Andrew: I would say it's calming. And it generally gives a big rush of energy when you let go of a substantial amount of money, and send it on to somewhere it can do more. I really think money has a spirit, in a sense, like it wants to be used and spent and put to a good use. And that's certainly not happening if it's sitting in my bank account.

Carolyn: That's a beautiful truth, about money having a spirit and wanting to move. I can see how keeping it in a bank account is a bit like caging an animal that wants to roam.

Andrew: For sure. If you think of money as energy, then we have these massive pools of energy just sitting around in the banks and the corporations right now, going nowhere. And at the same time, there are huge challenges facing humanity right now, like our climate, and we're doing virtually nothing. Even though we have the resources! It's a form of madness that I believe we're slowly recovering from.

Carolyn: I agree-- it looks like more and more people, both within and without those institutions are realizing the madness and wanting to put a stop to it.

Andrew: Likewise :)

Carolyn:   :::warm fuzzies:::

Love & anarchy are what keep your dreams high-stakes and thrilling

You're tired of being exploited by systems and institutions that take advantage of your labor and leave you with barely enough to live on.

You're tired of seeing it happen to everyone around you.

You're hungry for change that's real, that's lasting, that's beautiful.

You're willing to do whatever it takes to make that change happen through joy rather than violence.

And you want to thrive along the way.

Me too.

Welcome to Love & Anarchy.

I believe that deep success, real success, entails creating a world where everyone has enough and all our resources and knowledges are held in common.  The kind of success that says, "I've made it big! And all you guys can either go bugger off or pay me lots of money to learn my secrets!" is no success at all.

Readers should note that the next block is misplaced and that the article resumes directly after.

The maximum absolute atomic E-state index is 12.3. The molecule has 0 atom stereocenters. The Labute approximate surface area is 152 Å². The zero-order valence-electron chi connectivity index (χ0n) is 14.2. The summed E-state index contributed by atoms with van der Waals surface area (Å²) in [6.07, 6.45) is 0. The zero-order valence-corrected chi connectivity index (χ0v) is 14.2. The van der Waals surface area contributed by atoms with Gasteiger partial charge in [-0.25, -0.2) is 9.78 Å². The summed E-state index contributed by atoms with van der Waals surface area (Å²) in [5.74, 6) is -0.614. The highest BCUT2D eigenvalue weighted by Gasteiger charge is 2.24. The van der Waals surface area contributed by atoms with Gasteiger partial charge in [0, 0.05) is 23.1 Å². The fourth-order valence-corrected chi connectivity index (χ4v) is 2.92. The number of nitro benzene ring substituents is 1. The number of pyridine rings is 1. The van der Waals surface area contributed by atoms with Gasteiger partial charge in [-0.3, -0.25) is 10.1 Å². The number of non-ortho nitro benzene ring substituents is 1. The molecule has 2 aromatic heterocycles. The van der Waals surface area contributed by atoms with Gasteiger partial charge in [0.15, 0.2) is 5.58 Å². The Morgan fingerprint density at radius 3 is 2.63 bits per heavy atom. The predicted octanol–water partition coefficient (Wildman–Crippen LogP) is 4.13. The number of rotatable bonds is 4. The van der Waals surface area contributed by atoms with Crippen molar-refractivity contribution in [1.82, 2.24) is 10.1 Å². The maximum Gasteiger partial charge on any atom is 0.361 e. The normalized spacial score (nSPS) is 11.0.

I'm interested in transitioning to a world without interest-bearing debt-currency.  I'd like to live in a society that engages in sacred gift economics.  I work towards this by offering my book for free and my one-on-one coaching at a low-cost. I'm interested in exploring more of what it means to live in the spirit of the gift.

Revolutions that result in the same-old-same old domination games bore me.  So do revolutions that are just  New Age  metaphors for attitude shifts.  I'm excited by the thought of real revolution -- a fundamental change in the way that we live together and organize our resources.

I'll be offering you stories and helpful ideas from my own path of evolution and from inspiring folks all over the earth.  The days of "personal development" are over.  No genuine personal development can happen in isolation from societal evolution.

It's clear to me that love & anarchy are two primary ingredients of every human soul and imagination.  Our night-time dreams are lawless gifts that come with no price and no condition. They have important things to teach us.

I don't believe we can make cultural evolution happen without giving deep attention and honor to our own inner landscapes of dream and archetype.  Within us are the symbols that will found a fresh world.

This site is a bright hearth for you in the strange and liminal world of spirituality, gift entrepreneurship, and radical politics.

You're so welcome here.

 

 

 

 

Image: [eflon]

Living in the Gift Interview Series: Matthew Stillman - Part 1

  httpv://www.youtube.com/watch?v=UFvhzwApoPc

This is the first part of me (Carolyn Elliott) interviewing problem-solver extraordinaire Matthew Stillman of stillmansays.com about creativity and living in our genius with grace.

I asked Matt to tell us about his radically generous experiment wherein he sits in Union Square and helps folks solve problems.

I also asked him an ever-thorny question: how do we make a living while living in the gift?

We touched upon Jesus' far-out injunctions, Charles Eisenstein's gift business model and the importance of getting in touch with our own inner greedy stock broker.

An illuminating and wonderful time. Part 2 coming soon.

Please excuse any awkward cuts. I kind of suck at iMovie right now.

 

Love!

Carolyn

A Sexpot Star + Your Heroic Journey + Money as Debt